Community and Social Life: Ritmo del Barrio

"My mother and I, we came from El Paso, Texas. That first year it was a bit difficult to get used to the difference of living here [in the United States, in Oakland]. El Paso, Texas was like it was in Mexico. It is another Mexico, stores and everything in Spanish. And we got here and there was nothing like that. Not even corn tortillas—just those [made] of wheat flour and bread."

Dominguita Velasco (born in Mexico in 1901; arrived in Oakland in 1922)

The social and cultural life of the Latino community of Oakland in the last century is a story of resilient cultural traditions. However, change and accommodation to American styles of cultural expression, from music and dance to food and ceremonial holidays, also play a part in the tale. At first, adapting to American life was not easy. As Dominguita Velasco put it so evocatively: "My mother suffered because she was accustomed to corn tortillas, not those made of flour. There were none here, not even [in] Mexican restaurants, nor [in] stores, nothing like that." The lack of corn tortillas symbolized the neglected presence of Mexicans in Oakland at the time. But Dominguita Velasco persevered, as she and other Mexicans began to build upon their knowledge of their cultural past to forge a sense of identity in the midst of living in this country. For Velasco, a school pageant on American ethnic groups provided an opportunity to assert her cultural heritage:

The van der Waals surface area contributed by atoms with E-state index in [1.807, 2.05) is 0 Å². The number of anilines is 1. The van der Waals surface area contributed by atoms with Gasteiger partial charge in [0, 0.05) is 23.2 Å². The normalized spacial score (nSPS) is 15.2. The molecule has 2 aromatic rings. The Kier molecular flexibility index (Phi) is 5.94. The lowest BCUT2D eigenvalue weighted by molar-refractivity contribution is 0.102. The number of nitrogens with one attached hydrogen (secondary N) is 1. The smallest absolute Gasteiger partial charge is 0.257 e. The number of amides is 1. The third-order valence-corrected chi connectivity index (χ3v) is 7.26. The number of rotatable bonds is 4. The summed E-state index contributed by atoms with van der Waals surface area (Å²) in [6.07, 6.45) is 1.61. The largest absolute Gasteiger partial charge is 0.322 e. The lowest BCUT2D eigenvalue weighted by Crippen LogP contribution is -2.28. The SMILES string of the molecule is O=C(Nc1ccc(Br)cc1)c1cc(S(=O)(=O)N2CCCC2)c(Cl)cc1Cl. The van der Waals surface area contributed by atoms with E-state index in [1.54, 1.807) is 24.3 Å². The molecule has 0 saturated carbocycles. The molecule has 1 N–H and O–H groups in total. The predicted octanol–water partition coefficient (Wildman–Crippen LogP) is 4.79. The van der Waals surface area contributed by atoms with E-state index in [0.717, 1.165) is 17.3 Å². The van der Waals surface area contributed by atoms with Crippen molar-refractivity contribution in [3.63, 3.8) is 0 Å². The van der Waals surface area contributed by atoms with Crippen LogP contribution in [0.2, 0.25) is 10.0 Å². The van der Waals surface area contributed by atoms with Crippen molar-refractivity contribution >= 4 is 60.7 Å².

"At that time, each ethnic group at the end of the year made a presentation [about their culture]. There were few Mexicans, but then we started thinking that we Mexicans could not be left behind. So that was when I started to promote the idea that we should present something, a traditional Mexican dance, and we started asking around, who played the guitar? Who could sing? And so we presented a number and we were not left out [of the pageant]."

Excerpt from Life Stories: Voices from the East Bay Latino Community

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Latino History Project Oakland Museum of California